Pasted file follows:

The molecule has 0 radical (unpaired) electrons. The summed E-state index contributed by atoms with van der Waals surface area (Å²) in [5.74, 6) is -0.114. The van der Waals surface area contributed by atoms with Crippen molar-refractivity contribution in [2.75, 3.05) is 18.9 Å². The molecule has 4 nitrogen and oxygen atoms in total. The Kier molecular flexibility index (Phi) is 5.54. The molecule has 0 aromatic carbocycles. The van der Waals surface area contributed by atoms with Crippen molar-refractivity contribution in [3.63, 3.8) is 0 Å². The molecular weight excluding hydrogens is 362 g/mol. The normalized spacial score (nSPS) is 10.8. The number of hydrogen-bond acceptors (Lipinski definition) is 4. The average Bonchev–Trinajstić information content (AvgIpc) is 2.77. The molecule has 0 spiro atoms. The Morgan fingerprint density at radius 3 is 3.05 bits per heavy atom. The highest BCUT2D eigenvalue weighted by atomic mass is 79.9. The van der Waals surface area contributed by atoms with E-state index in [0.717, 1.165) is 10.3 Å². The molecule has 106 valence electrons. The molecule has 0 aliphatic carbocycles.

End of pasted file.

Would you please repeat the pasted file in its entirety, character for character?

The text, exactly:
The molecule has 0 radical (unpaired) electrons. The summed E-state index contributed by atoms with van der Waals surface area (Å²) in [5.74, 6) is -0.114. The van der Waals surface area contributed by atoms with Crippen molar-refractivity contribution in [2.75, 3.05) is 18.9 Å². The molecule has 4 nitrogen and oxygen atoms in total. The Kier molecular flexibility index (Phi) is 5.54. The molecule has 0 aromatic carbocycles. The van der Waals surface area contributed by atoms with Crippen molar-refractivity contribution in [3.63, 3.8) is 0 Å². The molecular weight excluding hydrogens is 362 g/mol. The normalized spacial score (nSPS) is 10.8. The number of hydrogen-bond acceptors (Lipinski definition) is 4. The average Bonchev–Trinajstić information content (AvgIpc) is 2.77. The molecule has 0 spiro atoms. The Morgan fingerprint density at radius 3 is 3.05 bits per heavy atom. The highest BCUT2D eigenvalue weighted by atomic mass is 79.9. The van der Waals surface area contributed by atoms with E-state index in [0.717, 1.165) is 10.3 Å². The molecule has 106 valence electrons. The molecule has 0 aliphatic carbocycles.